Alan Temple

DC Thomson

Within this submission are three article which are illustrative of my — and The Courier’s — coverage of one of the UK’s biggest sports and news stories of 2022.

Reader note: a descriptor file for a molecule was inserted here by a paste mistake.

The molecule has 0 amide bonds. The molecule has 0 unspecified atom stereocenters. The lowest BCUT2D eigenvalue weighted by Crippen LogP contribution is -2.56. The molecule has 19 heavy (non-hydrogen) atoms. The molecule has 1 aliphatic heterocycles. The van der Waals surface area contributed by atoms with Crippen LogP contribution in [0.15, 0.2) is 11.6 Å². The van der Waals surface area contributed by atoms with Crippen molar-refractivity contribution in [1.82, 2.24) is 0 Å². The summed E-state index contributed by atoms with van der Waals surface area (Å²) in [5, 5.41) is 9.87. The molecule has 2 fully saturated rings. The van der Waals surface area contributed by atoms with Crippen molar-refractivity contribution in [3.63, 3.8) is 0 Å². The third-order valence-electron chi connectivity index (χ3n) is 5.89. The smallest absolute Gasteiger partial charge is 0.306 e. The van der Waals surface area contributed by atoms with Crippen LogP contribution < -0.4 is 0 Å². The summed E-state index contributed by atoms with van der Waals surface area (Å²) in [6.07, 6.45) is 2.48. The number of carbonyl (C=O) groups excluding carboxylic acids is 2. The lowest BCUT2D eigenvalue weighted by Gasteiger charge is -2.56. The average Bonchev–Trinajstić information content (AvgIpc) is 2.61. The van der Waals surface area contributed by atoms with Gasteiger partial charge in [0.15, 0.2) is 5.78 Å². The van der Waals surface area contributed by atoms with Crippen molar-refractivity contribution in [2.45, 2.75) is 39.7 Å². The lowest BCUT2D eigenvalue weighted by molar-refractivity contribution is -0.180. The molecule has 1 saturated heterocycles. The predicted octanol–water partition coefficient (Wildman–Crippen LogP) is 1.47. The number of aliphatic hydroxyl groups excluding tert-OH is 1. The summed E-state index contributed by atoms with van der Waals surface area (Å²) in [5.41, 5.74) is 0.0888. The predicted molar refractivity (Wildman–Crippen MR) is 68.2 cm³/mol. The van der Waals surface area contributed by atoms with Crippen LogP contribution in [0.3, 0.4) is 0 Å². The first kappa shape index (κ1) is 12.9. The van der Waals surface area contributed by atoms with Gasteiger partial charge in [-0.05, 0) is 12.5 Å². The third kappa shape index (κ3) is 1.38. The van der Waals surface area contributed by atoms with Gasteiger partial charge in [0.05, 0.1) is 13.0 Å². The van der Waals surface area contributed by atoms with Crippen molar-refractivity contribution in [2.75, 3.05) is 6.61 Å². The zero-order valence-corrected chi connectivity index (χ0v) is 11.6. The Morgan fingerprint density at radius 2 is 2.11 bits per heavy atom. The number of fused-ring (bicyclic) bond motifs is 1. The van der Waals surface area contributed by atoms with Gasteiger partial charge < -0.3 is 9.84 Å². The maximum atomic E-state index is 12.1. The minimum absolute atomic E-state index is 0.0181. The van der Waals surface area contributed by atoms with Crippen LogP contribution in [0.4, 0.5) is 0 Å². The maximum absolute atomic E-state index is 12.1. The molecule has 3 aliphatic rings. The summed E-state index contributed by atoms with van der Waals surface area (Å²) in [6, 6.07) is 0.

The signing of David Goodwillie, a Scotland international footballer branded a rapist by a civil court judge, threatened the very existence of Raith Rovers FC and led to 16 major figures or organisations severing ties with the club. The first article was the exclusive story Bill Clark’s resignation from the Raith Rovers board of directors in protest. A former chairman of the club, his departure was the maiden departure in the wake of the story, and remained one of the most high-profile exits. As global news sources, including CNN, ESPN and Fox Soccer, reported events at Stark’s Park, The Courier sought to develop the story and illuminate readers with in-depth features and insight. The second submission tells the inside story of the deal to take Goodwillie to Raith Rovers in unparalleled detail — pinpointing the driving forces behind the move, those opposing it and how the chief executive Karen Macartney was powerless to stop it. Finally, the third piece is an interview with John Sim, the owner of Raith Rovers and their Stark’s Park home. The conversation was a rare insight into the publicity-shy businessman — attained through years of cultivating contacts — and proved to be an agenda-setting conversation. Sim confessed that his first instinct during the backlash was to fold the 139-year-old football club out of sympathy for the rapist striker, sparking outrage among Raith’s fanbase and beyond. These three articles were supplemented by other works, including a detailed analysis of Raith’s finances amid the costly error and a deep-dive with employment lawyer Jack Boyle which addressed how the club could cut ties with Goodwillie. The scandal sparked newsroom collaboration at its best, with our comment team delivering a ground-breaking column from women’s rights campaigner Marie Penman on how speaking out about Goodwillie cost her the job she had with Raith Rovers Community Foundation. The Courier’s crime and court team produced the definitive explainer article on the landmark civil case brought by rape victim Denise Clair, who waived her right to anonymity after the Crown decided against prosecuting Goodwillie and his former Dundee United team-mate David Robertson.